My older nephew tried to pull Cher off of his little brother, but she was going mental. My guess is that this is exactly why she doesn’t drink. Finally, Cher released my nephew. He started screaming, “Hasbeen! Vegas shlock! Lori Davis Infomercial Hawker!” That was a low blow, rude and uncalled for. After all, she was our guest. I shooed my nephews up the basement stairs.
The next thing I knew, Cher ran up to my dad, sucking wind, and planted herself firmly in front of him. She grabbed his arm, and dropped a handful of matzot crumbs into his hand and waited. Needless to say, we were all confused and disappointed. How could something so beautiful and right turn out to be so ugly and wrong.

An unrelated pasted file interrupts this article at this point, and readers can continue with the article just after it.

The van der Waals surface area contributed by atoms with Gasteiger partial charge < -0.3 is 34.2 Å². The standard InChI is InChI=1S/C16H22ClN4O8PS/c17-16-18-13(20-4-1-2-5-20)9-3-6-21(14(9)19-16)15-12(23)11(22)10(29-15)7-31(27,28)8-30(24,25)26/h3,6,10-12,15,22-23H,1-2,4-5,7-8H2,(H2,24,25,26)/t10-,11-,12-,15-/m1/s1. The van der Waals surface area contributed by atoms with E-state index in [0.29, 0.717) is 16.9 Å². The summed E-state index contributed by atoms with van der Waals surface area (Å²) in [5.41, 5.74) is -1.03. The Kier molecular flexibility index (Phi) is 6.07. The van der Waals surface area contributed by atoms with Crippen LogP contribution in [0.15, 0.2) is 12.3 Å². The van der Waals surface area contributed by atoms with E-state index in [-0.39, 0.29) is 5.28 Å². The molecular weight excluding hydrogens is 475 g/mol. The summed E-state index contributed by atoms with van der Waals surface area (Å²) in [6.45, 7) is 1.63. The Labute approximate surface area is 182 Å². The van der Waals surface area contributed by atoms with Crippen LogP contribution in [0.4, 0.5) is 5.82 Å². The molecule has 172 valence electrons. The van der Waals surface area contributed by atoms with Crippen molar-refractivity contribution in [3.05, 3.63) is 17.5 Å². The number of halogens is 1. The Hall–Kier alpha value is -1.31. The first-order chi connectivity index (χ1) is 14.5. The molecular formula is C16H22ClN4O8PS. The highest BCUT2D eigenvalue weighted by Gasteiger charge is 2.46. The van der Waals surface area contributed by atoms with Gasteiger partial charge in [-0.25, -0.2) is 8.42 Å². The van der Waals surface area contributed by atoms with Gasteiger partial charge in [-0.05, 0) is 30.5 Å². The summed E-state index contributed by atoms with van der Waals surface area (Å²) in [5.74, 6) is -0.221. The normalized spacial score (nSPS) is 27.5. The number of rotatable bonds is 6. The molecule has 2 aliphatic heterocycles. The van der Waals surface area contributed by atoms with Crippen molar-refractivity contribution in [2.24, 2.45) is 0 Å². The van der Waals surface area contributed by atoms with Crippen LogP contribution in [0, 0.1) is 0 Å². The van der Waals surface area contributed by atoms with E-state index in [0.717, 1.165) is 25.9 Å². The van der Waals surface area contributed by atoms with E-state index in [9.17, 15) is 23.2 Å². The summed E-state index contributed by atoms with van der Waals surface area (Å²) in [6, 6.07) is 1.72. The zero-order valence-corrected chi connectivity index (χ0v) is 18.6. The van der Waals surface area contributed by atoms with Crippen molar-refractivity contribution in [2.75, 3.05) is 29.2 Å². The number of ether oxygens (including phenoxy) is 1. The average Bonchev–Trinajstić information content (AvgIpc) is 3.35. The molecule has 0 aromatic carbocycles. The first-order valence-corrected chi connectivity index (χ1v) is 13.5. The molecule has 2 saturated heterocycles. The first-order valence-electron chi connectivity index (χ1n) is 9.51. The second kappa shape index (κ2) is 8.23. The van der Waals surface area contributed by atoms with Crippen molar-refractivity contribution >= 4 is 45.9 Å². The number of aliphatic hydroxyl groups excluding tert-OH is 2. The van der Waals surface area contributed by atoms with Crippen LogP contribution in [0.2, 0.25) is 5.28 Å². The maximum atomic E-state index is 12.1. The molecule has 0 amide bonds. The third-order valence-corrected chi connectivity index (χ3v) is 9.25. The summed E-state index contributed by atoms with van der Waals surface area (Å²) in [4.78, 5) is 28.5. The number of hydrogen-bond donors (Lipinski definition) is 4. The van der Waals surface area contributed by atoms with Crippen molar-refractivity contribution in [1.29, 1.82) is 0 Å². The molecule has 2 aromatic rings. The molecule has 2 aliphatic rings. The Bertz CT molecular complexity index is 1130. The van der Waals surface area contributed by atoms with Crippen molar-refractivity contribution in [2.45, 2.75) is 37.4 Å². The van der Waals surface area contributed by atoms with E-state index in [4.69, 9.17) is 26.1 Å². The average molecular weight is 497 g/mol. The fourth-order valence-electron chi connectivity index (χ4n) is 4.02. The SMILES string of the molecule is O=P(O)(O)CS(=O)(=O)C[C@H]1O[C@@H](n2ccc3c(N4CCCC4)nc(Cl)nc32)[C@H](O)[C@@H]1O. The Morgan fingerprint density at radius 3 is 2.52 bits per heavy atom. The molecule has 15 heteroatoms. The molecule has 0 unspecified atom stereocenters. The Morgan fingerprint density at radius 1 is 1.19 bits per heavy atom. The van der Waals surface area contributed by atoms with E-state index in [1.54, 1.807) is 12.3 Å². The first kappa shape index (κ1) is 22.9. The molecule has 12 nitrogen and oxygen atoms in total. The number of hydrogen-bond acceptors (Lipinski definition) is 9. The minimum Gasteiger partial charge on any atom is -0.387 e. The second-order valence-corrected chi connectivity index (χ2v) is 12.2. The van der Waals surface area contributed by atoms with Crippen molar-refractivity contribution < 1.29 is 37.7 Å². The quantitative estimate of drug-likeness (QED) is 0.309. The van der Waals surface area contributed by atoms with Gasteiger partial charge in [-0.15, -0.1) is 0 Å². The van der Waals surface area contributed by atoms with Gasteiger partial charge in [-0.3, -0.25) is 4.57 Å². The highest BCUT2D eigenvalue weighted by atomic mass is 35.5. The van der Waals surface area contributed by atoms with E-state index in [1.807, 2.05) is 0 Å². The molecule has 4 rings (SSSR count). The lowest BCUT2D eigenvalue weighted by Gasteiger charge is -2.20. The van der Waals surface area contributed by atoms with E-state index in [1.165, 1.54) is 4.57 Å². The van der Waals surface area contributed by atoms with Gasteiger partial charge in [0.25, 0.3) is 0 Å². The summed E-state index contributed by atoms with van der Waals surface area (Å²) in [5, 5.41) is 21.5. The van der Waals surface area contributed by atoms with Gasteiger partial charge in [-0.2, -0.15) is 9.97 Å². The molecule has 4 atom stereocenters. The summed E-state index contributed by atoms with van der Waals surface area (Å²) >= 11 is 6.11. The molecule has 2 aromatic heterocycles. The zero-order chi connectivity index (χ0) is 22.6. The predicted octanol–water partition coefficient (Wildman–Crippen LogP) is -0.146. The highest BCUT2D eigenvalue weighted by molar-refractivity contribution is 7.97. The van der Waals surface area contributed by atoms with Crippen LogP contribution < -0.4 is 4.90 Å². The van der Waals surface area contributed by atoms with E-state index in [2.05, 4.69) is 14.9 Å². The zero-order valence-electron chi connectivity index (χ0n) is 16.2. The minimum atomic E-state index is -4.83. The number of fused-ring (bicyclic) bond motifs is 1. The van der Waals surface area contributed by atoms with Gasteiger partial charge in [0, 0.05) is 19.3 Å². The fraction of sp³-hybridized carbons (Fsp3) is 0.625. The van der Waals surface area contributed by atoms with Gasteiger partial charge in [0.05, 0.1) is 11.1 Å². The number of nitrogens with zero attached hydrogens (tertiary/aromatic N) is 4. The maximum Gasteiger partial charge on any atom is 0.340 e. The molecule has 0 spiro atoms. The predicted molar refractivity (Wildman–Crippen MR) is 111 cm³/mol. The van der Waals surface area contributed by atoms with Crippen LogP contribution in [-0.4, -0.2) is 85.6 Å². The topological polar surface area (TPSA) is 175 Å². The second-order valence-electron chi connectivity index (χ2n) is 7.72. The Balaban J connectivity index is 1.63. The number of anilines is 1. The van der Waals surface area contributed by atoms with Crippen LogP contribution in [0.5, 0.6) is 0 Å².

I didn’t want to admit it, but the people of the town were right. She is a gypsy, tramp and thief. But my dad, forever the gentleman, was not about to break from tradition. He fished out a twenty dollar bill from his pants pocket and slapped it down in Cher’s waiting hand. “Shalom, Cher, Shalom.”
For a long time, two things remained constant in my life; Christopher Meloni (Law&Order, Oz) and dry skin. Why did handing Christopher Meloni a gym towel 20 years ago, when I worked at a gym where he was a member, lead to a lifelong connection that he knows nothing about? That towel was the beginning of a twenty-year one-sided romance.
When I met Christopher at that gym, a million years ago, he wasn’t the Christopher Meloni that he is today. Back then he was just another hot struggling actor. He’d come in almost every day and he flirted with me each and every time.
You could cut the sexual tension with a knife. There were many events, coincidences and incidents over the years, that linked us together. I believe the most significant one came when I was traveling around Europe, after leaving Los Angeles.